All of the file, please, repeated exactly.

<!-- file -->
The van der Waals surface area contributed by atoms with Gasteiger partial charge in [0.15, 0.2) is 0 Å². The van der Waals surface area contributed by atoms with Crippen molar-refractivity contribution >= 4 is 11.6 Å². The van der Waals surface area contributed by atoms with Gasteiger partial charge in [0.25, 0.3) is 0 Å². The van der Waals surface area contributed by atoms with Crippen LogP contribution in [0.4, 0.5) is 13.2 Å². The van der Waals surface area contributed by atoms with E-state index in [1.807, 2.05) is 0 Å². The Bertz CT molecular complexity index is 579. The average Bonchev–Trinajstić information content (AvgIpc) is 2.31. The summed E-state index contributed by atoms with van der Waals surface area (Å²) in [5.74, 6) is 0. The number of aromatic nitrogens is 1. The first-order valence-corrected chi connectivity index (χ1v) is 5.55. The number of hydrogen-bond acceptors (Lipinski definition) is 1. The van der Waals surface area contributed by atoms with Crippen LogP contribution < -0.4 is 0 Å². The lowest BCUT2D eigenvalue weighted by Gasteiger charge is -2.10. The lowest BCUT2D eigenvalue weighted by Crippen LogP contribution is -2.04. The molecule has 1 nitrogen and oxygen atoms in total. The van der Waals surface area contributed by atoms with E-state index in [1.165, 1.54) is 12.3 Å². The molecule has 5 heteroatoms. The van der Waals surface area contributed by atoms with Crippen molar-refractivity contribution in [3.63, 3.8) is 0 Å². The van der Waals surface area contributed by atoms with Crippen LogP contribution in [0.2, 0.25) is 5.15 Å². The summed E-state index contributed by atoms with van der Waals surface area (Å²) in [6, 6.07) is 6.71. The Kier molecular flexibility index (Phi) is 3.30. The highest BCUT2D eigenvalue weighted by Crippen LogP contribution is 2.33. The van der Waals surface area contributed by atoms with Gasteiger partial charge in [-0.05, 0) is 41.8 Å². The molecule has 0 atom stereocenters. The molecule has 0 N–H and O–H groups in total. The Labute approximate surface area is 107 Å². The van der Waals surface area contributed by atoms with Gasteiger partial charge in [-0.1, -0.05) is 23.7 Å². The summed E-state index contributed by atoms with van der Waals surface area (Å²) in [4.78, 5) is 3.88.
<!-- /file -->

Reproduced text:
The van der Waals surface area contributed by atoms with Gasteiger partial charge in [0.15, 0.2) is 0 Å². The van der Waals surface area contributed by atoms with Crippen molar-refractivity contribution >= 4 is 11.6 Å². The van der Waals surface area contributed by atoms with Gasteiger partial charge in [0.25, 0.3) is 0 Å². The van der Waals surface area contributed by atoms with Crippen LogP contribution in [0.4, 0.5) is 13.2 Å². The van der Waals surface area contributed by atoms with E-state index in [1.807, 2.05) is 0 Å². The Bertz CT molecular complexity index is 579. The average Bonchev–Trinajstić information content (AvgIpc) is 2.31. The summed E-state index contributed by atoms with van der Waals surface area (Å²) in [5.74, 6) is 0. The number of aromatic nitrogens is 1. The first-order valence-corrected chi connectivity index (χ1v) is 5.55. The number of hydrogen-bond acceptors (Lipinski definition) is 1. The van der Waals surface area contributed by atoms with Crippen LogP contribution < -0.4 is 0 Å². The lowest BCUT2D eigenvalue weighted by Gasteiger charge is -2.10. The lowest BCUT2D eigenvalue weighted by Crippen LogP contribution is -2.04. The molecule has 1 nitrogen and oxygen atoms in total. The van der Waals surface area contributed by atoms with E-state index in [1.165, 1.54) is 12.3 Å². The molecule has 5 heteroatoms. The van der Waals surface area contributed by atoms with Crippen molar-refractivity contribution in [3.63, 3.8) is 0 Å². The van der Waals surface area contributed by atoms with Crippen LogP contribution in [0.2, 0.25) is 5.15 Å². The summed E-state index contributed by atoms with van der Waals surface area (Å²) in [6, 6.07) is 6.71. The Kier molecular flexibility index (Phi) is 3.30. The highest BCUT2D eigenvalue weighted by Crippen LogP contribution is 2.33. The van der Waals surface area contributed by atoms with Gasteiger partial charge in [-0.05, 0) is 41.8 Å². The molecule has 0 atom stereocenters. The molecule has 0 N–H and O–H groups in total. The Labute approximate surface area is 107 Å². The van der Waals surface area contributed by atoms with Gasteiger partial charge in [-0.1, -0.05) is 23.7 Å². The summed E-state index contributed by atoms with van der Waals surface area (Å²) in [4.78, 5) is 3.88.